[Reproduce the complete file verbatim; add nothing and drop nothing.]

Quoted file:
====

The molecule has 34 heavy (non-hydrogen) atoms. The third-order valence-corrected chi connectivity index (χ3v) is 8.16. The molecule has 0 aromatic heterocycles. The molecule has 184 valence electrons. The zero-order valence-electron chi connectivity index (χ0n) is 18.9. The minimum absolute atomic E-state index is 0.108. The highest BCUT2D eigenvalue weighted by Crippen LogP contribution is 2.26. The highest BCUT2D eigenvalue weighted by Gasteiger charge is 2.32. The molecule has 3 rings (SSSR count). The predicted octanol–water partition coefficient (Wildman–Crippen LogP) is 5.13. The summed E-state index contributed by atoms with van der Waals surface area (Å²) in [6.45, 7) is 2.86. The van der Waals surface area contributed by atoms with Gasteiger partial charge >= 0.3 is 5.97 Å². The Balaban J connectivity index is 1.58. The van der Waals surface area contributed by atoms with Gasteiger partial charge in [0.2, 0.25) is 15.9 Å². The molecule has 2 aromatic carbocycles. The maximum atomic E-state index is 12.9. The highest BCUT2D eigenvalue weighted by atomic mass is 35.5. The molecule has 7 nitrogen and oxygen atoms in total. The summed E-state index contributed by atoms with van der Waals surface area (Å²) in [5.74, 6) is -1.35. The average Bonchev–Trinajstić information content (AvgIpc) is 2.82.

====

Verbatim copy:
The molecule has 34 heavy (non-hydrogen) atoms. The third-order valence-corrected chi connectivity index (χ3v) is 8.16. The molecule has 0 aromatic heterocycles. The molecule has 184 valence electrons. The zero-order valence-electron chi connectivity index (χ0n) is 18.9. The minimum absolute atomic E-state index is 0.108. The highest BCUT2D eigenvalue weighted by Crippen LogP contribution is 2.26. The highest BCUT2D eigenvalue weighted by Gasteiger charge is 2.32. The molecule has 3 rings (SSSR count). The predicted octanol–water partition coefficient (Wildman–Crippen LogP) is 5.13. The summed E-state index contributed by atoms with van der Waals surface area (Å²) in [6.45, 7) is 2.86. The van der Waals surface area contributed by atoms with Gasteiger partial charge >= 0.3 is 5.97 Å². The Balaban J connectivity index is 1.58. The van der Waals surface area contributed by atoms with Gasteiger partial charge in [0.2, 0.25) is 15.9 Å². The molecule has 2 aromatic carbocycles. The maximum atomic E-state index is 12.9. The highest BCUT2D eigenvalue weighted by atomic mass is 35.5. The molecule has 7 nitrogen and oxygen atoms in total. The summed E-state index contributed by atoms with van der Waals surface area (Å²) in [5.74, 6) is -1.35. The average Bonchev–Trinajstić information content (AvgIpc) is 2.82.